As your eyes get older, they get more frail. It’s a sad fact of life. After age 40, a common eye problem develops: presbyopia. This is the inability to focus on near objects. While not everyone experiences the ravages of aging in the same way, most people suffer at least some deterioration in eyesight. If you want the best possible chance of preserving what you have now, you must be proactive.
Be Careful With Contacts
The ability to buy contact lenses online has unleashed a torrent of activity from consumers who want to rid themselves of spectacles but don’t like paying the high price at the doctor’s office for contacts. There is, unfortunately, a dark side to this story. With the increased use of contacts comes the increased incidence of eye infections and other problems.
When you wear contacts, you absolutely must take care of them according to the manufacturer’s recommendations. Do not use any solutions not approved by your doctor. Unless you have extended-wear lenses, you must take them out and clean and disinfect them every night.
Take Your Glasses Off For Near-Work
It’s always been known that wearing contacts and glasses for near work presents a problem. All external lenses have a fixed focal length of 20 feet away. This is how you’re able to have 20/20 vision. When you wear your glasses for work closer than 20 feet, you put strain on your eyes.
Sure, your eyes can compensate for that by accommodation focus, but this works to worsen your condition over time, making you more myopic. Taking your glasses off for near-work allows the variable focus lens of your eye to function normally. It also takes the strain off the eye.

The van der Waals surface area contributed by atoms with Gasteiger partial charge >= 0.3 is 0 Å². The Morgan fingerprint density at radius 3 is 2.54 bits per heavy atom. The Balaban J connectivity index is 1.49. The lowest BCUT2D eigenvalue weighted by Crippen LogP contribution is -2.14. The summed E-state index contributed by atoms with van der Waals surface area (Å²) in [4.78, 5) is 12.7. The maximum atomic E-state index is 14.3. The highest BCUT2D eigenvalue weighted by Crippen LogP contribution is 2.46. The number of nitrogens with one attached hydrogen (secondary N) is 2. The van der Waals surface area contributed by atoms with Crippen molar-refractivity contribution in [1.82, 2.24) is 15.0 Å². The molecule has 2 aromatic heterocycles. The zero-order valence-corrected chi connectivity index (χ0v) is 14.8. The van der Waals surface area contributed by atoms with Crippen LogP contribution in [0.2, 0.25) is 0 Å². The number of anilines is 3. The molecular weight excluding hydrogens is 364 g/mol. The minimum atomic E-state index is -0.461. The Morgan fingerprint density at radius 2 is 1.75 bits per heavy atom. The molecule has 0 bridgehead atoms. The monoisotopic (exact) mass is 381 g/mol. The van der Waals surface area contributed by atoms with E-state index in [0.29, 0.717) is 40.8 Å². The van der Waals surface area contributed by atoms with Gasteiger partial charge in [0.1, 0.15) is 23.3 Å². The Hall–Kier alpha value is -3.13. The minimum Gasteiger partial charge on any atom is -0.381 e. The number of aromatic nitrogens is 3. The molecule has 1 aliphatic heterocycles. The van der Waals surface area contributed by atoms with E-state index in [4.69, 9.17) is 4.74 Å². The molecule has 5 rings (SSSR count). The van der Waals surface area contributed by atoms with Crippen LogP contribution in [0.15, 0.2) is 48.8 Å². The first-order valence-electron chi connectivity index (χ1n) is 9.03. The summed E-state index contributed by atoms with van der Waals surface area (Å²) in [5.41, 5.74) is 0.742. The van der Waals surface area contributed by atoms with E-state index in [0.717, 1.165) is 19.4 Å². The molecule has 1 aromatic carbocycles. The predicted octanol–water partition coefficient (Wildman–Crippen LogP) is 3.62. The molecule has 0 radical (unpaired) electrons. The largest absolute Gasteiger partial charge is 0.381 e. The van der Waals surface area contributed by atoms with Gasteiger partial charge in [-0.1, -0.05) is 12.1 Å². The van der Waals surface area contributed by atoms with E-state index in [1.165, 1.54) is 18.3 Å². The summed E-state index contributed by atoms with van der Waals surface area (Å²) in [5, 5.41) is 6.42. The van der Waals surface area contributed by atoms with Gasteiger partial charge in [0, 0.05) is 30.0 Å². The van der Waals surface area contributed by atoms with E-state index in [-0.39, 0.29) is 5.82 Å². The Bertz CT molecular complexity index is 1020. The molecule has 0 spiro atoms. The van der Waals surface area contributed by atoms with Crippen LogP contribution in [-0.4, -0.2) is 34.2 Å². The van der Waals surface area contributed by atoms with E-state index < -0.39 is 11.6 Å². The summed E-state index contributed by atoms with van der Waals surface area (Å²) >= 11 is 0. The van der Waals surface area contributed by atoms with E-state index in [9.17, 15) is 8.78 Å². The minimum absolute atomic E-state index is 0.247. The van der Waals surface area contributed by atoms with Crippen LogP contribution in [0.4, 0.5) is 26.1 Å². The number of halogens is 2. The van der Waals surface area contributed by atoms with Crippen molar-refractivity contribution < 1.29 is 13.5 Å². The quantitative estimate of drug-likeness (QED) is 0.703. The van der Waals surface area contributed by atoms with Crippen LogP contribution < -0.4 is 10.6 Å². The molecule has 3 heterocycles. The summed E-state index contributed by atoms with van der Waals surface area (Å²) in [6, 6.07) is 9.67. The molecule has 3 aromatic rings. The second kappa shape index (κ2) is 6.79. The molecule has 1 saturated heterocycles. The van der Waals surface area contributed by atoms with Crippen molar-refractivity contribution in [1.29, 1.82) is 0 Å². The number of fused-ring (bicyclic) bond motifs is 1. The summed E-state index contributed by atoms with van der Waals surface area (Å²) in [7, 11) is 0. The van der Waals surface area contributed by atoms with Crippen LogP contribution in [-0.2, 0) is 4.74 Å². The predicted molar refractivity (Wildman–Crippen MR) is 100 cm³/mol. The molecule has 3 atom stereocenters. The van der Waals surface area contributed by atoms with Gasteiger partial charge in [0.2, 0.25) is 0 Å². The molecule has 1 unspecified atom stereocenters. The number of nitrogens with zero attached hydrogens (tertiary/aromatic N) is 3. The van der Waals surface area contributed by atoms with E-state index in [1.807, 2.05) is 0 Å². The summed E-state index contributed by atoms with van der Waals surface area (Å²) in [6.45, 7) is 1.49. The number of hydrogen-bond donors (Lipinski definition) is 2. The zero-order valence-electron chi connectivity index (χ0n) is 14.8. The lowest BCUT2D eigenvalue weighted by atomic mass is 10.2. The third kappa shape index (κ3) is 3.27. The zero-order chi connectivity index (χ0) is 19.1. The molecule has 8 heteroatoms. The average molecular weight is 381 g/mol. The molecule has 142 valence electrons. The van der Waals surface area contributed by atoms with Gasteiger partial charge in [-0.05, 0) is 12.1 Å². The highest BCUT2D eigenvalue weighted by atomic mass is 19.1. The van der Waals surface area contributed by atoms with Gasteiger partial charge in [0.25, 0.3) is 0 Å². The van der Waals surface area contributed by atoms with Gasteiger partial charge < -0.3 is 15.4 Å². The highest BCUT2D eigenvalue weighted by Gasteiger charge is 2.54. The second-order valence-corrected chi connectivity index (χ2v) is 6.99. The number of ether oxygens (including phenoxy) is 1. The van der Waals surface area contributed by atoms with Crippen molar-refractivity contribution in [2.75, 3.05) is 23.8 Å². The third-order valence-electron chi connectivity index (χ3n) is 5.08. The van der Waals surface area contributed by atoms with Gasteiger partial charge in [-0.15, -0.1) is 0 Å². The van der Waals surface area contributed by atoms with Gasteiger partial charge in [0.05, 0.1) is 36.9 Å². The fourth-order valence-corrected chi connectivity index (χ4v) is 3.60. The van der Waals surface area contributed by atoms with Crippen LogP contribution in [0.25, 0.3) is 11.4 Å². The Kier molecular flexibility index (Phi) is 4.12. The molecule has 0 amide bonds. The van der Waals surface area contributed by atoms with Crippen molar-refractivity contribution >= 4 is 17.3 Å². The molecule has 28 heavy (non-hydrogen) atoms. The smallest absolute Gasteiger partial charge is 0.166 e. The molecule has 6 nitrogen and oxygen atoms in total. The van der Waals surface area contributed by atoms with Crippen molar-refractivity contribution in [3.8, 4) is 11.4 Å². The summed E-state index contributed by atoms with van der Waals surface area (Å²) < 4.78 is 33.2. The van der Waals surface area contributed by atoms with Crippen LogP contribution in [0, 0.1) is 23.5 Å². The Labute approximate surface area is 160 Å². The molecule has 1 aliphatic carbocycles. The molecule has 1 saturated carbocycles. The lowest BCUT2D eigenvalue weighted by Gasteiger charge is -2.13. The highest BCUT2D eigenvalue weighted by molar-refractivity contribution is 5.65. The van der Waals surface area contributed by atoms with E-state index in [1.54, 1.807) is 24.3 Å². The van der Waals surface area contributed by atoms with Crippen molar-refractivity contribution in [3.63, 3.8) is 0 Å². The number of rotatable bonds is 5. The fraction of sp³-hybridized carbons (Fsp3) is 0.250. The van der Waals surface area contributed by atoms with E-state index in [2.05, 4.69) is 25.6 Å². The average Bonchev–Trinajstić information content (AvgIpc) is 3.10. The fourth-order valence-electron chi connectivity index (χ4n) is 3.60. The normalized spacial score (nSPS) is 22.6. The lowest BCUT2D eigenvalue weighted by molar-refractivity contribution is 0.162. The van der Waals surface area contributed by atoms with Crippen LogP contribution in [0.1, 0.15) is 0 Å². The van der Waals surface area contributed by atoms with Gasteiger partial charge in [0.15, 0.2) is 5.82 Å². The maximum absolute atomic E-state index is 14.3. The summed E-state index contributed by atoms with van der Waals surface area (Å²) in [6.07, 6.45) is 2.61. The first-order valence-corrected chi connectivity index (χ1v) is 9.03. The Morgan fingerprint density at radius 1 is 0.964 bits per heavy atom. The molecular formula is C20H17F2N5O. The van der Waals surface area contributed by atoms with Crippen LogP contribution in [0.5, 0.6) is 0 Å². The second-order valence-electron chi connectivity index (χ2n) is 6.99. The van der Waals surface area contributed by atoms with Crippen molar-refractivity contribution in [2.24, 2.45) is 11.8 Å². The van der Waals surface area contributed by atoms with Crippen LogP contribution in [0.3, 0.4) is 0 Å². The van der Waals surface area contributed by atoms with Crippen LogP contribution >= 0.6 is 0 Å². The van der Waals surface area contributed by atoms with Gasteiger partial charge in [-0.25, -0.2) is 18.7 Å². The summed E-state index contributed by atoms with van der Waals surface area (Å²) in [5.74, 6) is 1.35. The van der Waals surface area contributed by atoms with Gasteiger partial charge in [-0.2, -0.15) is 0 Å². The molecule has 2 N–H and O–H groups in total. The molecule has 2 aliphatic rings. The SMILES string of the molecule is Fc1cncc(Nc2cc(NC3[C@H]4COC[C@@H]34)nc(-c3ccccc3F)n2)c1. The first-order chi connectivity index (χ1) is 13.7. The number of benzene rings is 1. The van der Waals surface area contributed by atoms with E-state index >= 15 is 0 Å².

Eat a Good Diet
Eating a diet rich in vitamin A will help to protect your vision, as vitamin A (retinol) forms the pigments in your retinas. Vitamin D helps produce tears, while vitamin E, lutein, zinc, and omega 3 fatty acids all help to protect the eye.
There’s no substitute for diet but, if you cannot stand the taste of liver (the richest source of vitamin A), then supplements might be warranted. Check with your doctor. Some veggies contain beta carotene, which is often wrongly labeled as “vitamin A.” The body can convert beta-carotene to vitamin A, but the conversion in the body is somewhat inefficient so it might not be wise to rely on them as the sole source for vitamin A.
Looking off into the distance helps to relax the eyes. Going outside might be one of the most relaxing things you can do. Get active. Being indoors all day forces you to focus on objects close up. By getting outside to play (yes, even if you’re an adult, you should play), you’re encouraging good eye health.
Take up a hobby that forces you to get outside. It could be a sport of some kind, like skiing or bike riding, or hiking, or fishing. What matters most is that balance your indoor activity with outdoor activity – you’ll thank yourself in your advanced age.
Sarah Cole is an elderly care giver. She loves to write about how to stay healthy while aging on family blogs.